A4-A8.11 As explained above, all results are expressed in 2014 US dollars and discounted at 3 percent annually.

We calculated costs per BMI units reduced over two years (2015-17). We estimated health care costs, net costs,

and net costs saved per dollar spent over ten years (2015-25), since this is a time frame frequently used in policy

calculations.Weinflatedhealth carecoststo2014 dollars using the Medical Care Consumer Price Index. We

estimated obesity cases prevented and changes in childhood obesity prevalence in 2025, at the end of the period

of analysis.

Uncertainty And Sensitivity Analyses We calculated probabilistic sensitivity analyses by simultaneously sampling

all parameter values from predetermined distributions. We report 95 percent uncertainty intervals (around point

estimates) in Exhibits 1 and 2, taking 2.5 and 97.5 percentile values from simulated data.23 We calculated

uncertainty intervals using Monte Carlo simulations programmed in Java over one thousand iterations of the

model for a population of one million simulated individuals scaled to the national population size.

Consultation The stakeholder group assisted us in reviewing additional considerations, including quality of

evidence, equity, acceptability, feasibility, sustainability, side effects, and impacts on social and policy norms.

Limitations The study had several limitations. First, its results were based on a simulation model that incorporated

a broad range of data inputs. While we included the best available evidence on population characteristics, likely

trajectories of obesity prevalence, and obesity-related health care costs, our ability to forecast precise impacts of

all of the modeled interventionswas limited by the uncertainty around each of these inputs and by the

assumptions required to build the model (see Appendix A3).11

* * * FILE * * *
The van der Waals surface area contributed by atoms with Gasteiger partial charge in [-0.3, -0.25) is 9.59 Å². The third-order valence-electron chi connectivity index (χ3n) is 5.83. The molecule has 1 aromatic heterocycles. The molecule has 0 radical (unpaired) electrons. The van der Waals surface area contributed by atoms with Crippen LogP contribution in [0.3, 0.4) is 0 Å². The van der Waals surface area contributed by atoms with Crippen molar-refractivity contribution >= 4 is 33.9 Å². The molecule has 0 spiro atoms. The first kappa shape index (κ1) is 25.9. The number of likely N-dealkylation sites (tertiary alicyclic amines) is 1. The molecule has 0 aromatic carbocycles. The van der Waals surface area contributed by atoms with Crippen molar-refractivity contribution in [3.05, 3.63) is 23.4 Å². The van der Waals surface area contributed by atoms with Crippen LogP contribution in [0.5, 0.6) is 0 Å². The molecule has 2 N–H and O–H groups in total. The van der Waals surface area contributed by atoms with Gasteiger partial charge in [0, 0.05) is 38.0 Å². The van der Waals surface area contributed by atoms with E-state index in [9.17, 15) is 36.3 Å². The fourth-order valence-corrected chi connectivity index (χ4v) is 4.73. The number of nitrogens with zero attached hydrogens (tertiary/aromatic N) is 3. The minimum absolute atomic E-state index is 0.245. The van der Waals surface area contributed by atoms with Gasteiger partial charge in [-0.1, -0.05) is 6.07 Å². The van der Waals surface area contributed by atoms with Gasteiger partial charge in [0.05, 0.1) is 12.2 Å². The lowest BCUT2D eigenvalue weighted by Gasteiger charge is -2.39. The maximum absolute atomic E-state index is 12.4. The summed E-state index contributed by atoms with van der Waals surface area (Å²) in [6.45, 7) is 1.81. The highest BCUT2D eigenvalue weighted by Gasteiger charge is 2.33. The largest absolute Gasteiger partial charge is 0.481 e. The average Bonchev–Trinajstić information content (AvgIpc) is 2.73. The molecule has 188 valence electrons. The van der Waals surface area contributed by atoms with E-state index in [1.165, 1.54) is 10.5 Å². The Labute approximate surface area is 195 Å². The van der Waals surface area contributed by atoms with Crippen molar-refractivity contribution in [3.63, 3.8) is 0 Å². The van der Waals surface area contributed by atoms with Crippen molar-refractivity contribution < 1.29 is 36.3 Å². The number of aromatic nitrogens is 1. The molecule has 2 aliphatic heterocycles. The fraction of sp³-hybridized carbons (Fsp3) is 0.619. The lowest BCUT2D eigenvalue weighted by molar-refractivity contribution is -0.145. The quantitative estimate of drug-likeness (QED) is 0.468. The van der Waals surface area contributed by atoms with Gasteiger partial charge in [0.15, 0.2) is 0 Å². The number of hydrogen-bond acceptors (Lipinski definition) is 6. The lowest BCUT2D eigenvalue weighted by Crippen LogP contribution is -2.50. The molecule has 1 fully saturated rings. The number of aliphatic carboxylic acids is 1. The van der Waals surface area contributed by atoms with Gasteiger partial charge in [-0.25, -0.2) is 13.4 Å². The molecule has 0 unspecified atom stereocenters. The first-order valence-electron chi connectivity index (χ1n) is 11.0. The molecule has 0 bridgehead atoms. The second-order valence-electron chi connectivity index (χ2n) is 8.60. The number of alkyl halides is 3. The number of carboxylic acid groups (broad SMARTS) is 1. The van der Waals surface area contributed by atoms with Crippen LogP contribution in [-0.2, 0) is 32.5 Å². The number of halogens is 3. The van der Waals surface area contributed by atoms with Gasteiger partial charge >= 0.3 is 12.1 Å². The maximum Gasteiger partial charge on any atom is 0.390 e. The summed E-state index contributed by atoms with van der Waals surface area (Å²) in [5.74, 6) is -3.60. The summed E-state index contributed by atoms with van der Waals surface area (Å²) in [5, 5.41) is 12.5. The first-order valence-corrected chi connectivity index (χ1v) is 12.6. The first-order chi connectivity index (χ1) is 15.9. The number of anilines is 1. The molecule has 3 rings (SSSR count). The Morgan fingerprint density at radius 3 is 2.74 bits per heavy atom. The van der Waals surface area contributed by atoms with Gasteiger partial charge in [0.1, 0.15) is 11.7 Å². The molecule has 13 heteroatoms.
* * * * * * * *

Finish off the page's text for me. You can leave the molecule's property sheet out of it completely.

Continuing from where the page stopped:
In previous publications we used a Markov cohort simulation model to estimate the impact of two of the

interventions modeled here, the sugar-sweetened beverage excise tax and the elimination of the tax subsidy for

advertising unhealthy food to children.24-26 The cohort model was limited in its ability to model heterogeneity of

individual differences, exposure to the intervention, and trajectories of BMI over the life course, and it could not

calculate population estimates for specific years. With the microsimulation model, we were able to estimate the

number of cases of obesity prevented. For both of these interventions, the estimated costs per BMI unit reduction

were similar under both modeling approaches, and both interventions were cost-saving.

Second, we modeled each of the interventions separately, which limited our ability to estimate their cumulative

effects. Future obesity prevention simulation modeling should begin to evaluate the impact of simultaneous

implementation of multiple interventions.

Third, there is limited evidence that directly links the interventions we evaluated to change in population-level

obesity prevalence. However, as detailed in Appendices A1, A2, and A4-A8,11 six of the interventions were

supported by randomized trials or natural or quasi-experimental evaluations27 that linked the intervention or

behavioral mechanism targeted by the intervention directly to reductions in BMI for recipients of each intervention.

We incorporated uncertainty for all of the underlying model inputs into the probabilistic uncertainty analyses (see

Appendix A3.1).11

Fourth, because we focused on obesity, we did not incorporate additional health improvements and health care

cost reductions due to improvements in diet and physical activity that were independent of reductions in BMI (for

example, reductions in diabetes and heart disease).28

Study Results

There were large differences in the projected populationreach of the interventions(Exhibit 1). The reach of bariatric

surgery, the smallest, was very limited, even assuming a fourfold increase in the number of adolescents who

receive the procedure. The most recent national data indicate that in 2012, among adolescents classified as

having grade 3 obesity (a BMI of roughly 40 or above), fewer than two in a thousand received the procedure

(Appendix A8).11 The largest population reaches occurred with interventions that would affect the whole

population, such as the sugar-sweetened beverage excise tax and restaurant menu calorie labeling-both of which

would reach 307 million people.

The annual costs of the interventions were driven by both the cost per person and the population reach and varied

greatly (Exhibit 1).

Differences across interventions in cost per BMI unit reduction varied more than 2,000-fold. Eliminating the tax

deduction for advertising nutritionally poor food to children would reduce a BMI unit for $0.66 per person, while

increasing access to bariatric surgery would reduce a BMI unit for $1,611.